A review of 72 studies makes the financial case for ESG.
Since the mid-1980s, academic researchers have documented the importance of good governance for firms’ short- and long-term financial and economic performance. More recently, focus has turned to environmental and social responsibility. ESG (Environmental, Social and Governance) is shorthand for a firm’s performance across all three dimensions. CSR (Corporate Social Responsibility) refers to the E and S of ESG.
In this review, I find that ESG has a clear impact on the value and financial performance of firms. Below I discuss five key findings.
ESG performance is related to financial performance
The economic arguments in favor of improved governance are simple: good corporate governance reduces agency problems and improves the alignment of manager and shareholder objectives. Agency problems refer to the conflicts of interest that arise because the decision that is best from the manager’s point of view is not necessarily the best from the point of view of the firm’s owners, shareholders or stakeholders.
Studies show that firms with good governance systematically outperform firms with poor governance. Moreover, firms with stronger shareholder rights have higher profits, higher sales growth and lower capital expenditures – which translate into higher market value.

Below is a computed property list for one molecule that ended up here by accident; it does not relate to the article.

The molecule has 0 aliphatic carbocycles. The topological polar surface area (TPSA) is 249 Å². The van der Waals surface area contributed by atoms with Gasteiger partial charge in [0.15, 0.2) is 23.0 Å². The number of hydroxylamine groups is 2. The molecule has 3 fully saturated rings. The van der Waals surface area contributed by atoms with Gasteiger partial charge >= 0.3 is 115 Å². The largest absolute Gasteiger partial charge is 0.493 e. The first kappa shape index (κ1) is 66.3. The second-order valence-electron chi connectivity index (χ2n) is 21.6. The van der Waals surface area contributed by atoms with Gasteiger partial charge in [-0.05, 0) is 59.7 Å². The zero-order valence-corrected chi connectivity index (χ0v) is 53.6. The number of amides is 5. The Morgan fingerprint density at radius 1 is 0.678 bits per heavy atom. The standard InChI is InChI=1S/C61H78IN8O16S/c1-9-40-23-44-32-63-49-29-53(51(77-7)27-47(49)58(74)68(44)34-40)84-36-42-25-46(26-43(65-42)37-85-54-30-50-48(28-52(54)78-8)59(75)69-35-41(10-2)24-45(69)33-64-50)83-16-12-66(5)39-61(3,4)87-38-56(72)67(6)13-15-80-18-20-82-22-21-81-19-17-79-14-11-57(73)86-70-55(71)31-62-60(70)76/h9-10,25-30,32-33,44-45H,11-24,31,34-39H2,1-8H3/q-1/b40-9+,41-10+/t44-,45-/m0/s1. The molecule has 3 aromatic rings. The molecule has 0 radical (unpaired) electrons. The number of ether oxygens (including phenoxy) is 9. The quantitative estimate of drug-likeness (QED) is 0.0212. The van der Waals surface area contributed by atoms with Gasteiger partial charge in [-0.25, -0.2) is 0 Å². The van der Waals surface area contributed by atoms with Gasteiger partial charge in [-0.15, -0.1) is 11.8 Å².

The economic arguments in favor of good CSR performance are similar, but less straightforward. On the face of it, increased concern with long-term sustainability should lead to long-term shareholder value and returns. However, the costs of improved performance may be steep, while the benefits can be uncertain and far into the future. Striking the right balance between the costs and benefits of improved CSR performance requires good governance.
Studies show that over the last 2 decades, the link between environmental and social performance on the one hand, and financial performance on the other has strengthened significantly. While 20 years ago CSR performance had little impact on firm performance, in recent years (especially during the financial crisis), firms with better CSR scores achieved superior financial performance and equity returns.
However, most studies fail to control fully for related factors that may affect firm profitability and returns. While the evidence shows a positive relation between CSR performance and financial performance, it does not establish conclusively whether CSR engagement actually causes improved financial performance. A further difficulty is that there is still no consensus on how to measure CSR performance.
Nevertheless, an increasing number of studies suggest that better CSR does in fact lead to higher firm value, better deals in mergers and acquisitions and cheaper credit, and therefore has a positive impact on stakeholder wealth, and that this positive relation is stronger for firms with better governance.
Negative ESG events significantly affect firm value
While the ESG performance of normal corporate operations is difficult to assess, unexpected events may shed light on weaknesses or strengths in a firms CSR behavior.